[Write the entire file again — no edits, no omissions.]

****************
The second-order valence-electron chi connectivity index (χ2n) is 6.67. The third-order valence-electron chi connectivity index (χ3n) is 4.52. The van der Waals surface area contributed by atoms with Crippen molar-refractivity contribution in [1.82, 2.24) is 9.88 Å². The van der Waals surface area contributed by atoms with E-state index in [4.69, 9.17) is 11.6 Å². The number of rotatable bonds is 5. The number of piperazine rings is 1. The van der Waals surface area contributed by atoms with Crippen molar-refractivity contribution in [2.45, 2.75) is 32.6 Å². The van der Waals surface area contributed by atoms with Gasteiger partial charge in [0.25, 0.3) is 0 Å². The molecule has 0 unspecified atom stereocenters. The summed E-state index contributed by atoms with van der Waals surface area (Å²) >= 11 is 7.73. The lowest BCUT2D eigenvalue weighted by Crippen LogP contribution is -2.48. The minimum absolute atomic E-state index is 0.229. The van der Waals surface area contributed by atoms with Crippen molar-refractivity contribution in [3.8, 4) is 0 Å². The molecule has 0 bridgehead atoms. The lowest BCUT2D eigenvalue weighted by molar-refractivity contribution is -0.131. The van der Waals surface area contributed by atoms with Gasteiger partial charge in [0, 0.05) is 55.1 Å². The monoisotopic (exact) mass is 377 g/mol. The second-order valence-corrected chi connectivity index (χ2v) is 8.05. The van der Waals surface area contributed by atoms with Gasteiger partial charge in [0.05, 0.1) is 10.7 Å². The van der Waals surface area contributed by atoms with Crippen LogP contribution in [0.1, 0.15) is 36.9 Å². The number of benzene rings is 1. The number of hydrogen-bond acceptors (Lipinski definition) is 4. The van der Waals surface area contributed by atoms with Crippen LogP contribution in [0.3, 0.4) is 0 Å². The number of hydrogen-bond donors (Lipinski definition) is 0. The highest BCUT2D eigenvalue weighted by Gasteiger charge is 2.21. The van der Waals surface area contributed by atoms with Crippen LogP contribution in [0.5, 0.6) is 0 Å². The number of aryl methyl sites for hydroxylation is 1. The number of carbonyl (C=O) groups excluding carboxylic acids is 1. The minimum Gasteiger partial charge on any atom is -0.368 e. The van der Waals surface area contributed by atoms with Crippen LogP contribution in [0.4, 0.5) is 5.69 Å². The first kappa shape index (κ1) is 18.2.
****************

The second-order valence-electron chi connectivity index (χ2n) is 6.67. The third-order valence-electron chi connectivity index (χ3n) is 4.52. The van der Waals surface area contributed by atoms with Crippen molar-refractivity contribution in [1.82, 2.24) is 9.88 Å². The van der Waals surface area contributed by atoms with E-state index in [4.69, 9.17) is 11.6 Å². The number of rotatable bonds is 5. The number of piperazine rings is 1. The van der Waals surface area contributed by atoms with Crippen molar-refractivity contribution in [2.45, 2.75) is 32.6 Å². The van der Waals surface area contributed by atoms with Gasteiger partial charge in [0.25, 0.3) is 0 Å². The molecule has 0 unspecified atom stereocenters. The summed E-state index contributed by atoms with van der Waals surface area (Å²) >= 11 is 7.73. The lowest BCUT2D eigenvalue weighted by Crippen LogP contribution is -2.48. The minimum absolute atomic E-state index is 0.229. The van der Waals surface area contributed by atoms with Crippen molar-refractivity contribution in [3.8, 4) is 0 Å². The molecule has 0 bridgehead atoms. The lowest BCUT2D eigenvalue weighted by molar-refractivity contribution is -0.131. The van der Waals surface area contributed by atoms with Gasteiger partial charge in [0, 0.05) is 55.1 Å². The monoisotopic (exact) mass is 377 g/mol. The second-order valence-corrected chi connectivity index (χ2v) is 8.05. The van der Waals surface area contributed by atoms with Gasteiger partial charge in [0.05, 0.1) is 10.7 Å². The van der Waals surface area contributed by atoms with Crippen LogP contribution in [0.1, 0.15) is 36.9 Å². The number of benzene rings is 1. The number of hydrogen-bond acceptors (Lipinski definition) is 4. The van der Waals surface area contributed by atoms with Crippen LogP contribution in [0.3, 0.4) is 0 Å². The number of hydrogen-bond donors (Lipinski definition) is 0. The highest BCUT2D eigenvalue weighted by Gasteiger charge is 2.21. The van der Waals surface area contributed by atoms with Crippen LogP contribution in [0.5, 0.6) is 0 Å². The number of aryl methyl sites for hydroxylation is 1. The number of carbonyl (C=O) groups excluding carboxylic acids is 1. The minimum Gasteiger partial charge on any atom is -0.368 e. The van der Waals surface area contributed by atoms with Crippen LogP contribution in [0.4, 0.5) is 5.69 Å². The first kappa shape index (κ1) is 18.2.